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Tasha Boerner Horvath
Assemblywoman Tasha Boerner Horvath has come under fire for dining with several other state legislators on Monday evening in Sacramento. Photo by Caitlin Steinberg
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Boerner Horvath claims re-election victory while Waldron lead remains in limbo

From staff and wire reports

REGION — North County’s two primary representatives in the State Assembly, Democrat Tasha Boerner Horvath on the coast and Republican Marie Waldron inland, appear headed for reelection unless uncounted mail-in ballots reshape their races.

In the 75th District, Assemblywoman Marie Waldron, R-Escondido, is holding a lead in her reelection bid against behavioral health care provider Karen “Kate” Schwartz, who declined to concede the race in a statement issued early Tuesday.

“The early results of the election show us neck-and-neck with the most powerful Republican in the State Assembly. … As the results currently stand, we are not sure if we will unseat the Assembly Minority Leader Marie Waldron. Regardless of the final outcome, I wish Assemblymember Waldron and her team well; but sincerely hope they start 75,213 the health, safety, and livelihoods of their constituents rather than California’s donor class and big corporations,” Schwartz said.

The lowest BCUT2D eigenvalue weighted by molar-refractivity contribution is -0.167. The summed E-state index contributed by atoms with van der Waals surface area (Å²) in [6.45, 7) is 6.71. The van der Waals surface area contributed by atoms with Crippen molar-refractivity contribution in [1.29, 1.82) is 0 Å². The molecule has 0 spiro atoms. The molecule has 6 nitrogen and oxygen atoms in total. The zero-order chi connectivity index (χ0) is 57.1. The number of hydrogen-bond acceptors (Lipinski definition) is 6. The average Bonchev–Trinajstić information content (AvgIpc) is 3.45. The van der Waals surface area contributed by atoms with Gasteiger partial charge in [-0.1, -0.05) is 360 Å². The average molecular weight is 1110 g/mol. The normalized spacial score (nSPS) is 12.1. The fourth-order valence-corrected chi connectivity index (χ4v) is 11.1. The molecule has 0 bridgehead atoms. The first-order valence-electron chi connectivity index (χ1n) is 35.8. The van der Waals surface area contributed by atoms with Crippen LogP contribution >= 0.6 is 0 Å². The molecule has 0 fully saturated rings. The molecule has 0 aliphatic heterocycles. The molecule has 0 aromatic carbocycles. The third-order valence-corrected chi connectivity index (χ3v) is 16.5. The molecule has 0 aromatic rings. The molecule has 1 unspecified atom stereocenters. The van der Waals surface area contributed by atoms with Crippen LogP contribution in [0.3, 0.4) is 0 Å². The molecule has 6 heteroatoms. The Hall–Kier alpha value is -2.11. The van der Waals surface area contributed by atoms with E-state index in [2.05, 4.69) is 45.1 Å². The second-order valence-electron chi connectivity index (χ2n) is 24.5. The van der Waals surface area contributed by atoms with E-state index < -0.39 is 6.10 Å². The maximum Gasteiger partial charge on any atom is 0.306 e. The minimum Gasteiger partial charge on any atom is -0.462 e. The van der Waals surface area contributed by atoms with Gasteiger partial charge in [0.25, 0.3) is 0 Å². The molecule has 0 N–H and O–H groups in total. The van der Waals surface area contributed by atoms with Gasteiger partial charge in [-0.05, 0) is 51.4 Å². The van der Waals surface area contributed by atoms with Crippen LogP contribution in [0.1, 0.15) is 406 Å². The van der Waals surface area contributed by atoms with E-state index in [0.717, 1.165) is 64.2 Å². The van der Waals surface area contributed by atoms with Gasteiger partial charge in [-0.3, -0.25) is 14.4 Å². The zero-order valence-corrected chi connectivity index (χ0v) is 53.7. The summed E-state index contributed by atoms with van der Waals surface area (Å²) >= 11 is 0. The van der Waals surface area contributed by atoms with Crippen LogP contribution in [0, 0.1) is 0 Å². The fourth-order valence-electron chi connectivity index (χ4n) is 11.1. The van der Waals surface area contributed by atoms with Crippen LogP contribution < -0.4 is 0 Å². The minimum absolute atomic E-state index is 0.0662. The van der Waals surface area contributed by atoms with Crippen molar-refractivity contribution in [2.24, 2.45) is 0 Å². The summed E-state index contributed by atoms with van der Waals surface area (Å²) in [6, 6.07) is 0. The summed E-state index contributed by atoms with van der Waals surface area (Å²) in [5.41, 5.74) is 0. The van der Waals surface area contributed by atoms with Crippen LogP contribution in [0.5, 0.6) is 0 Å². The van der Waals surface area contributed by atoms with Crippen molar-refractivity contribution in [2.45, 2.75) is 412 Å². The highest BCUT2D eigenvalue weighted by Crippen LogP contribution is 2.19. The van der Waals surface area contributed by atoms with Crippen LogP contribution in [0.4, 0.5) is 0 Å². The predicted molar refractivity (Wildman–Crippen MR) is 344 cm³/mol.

Updated results released by the California Secretary of State on Wednesday afternoon showed Waldron widening her lead from Election Day results by nearly a percentage point with 83,611 votes (52.6%) to Schwartz’s 75,213 votes (47.4%).

The San Diego Registrar of Voters said today that tabulation of an estimated 370,000 early votes would not be announced until 5 p.m. Thursday; it is not clear how many of those uncounted votes affect the District 75 or other North County races.

Waldron was first elected in 2012 and began serving as Assembly Republican leader in 2018. She previously served on the Escondido City Council. Waldron took about 56% of the vote during the March primary, versus Schwartz, who earned nearly 38%.

Schwartz sits on the Fallbrook Regional Health District Board and has worked as a behavioral health care provider for the past 35 years, according to her campaign website.

The 75th District covers much of northern San Diego County, including Escondido, Fallbrook and San Marcos, and also covers Temecula in Riverside County.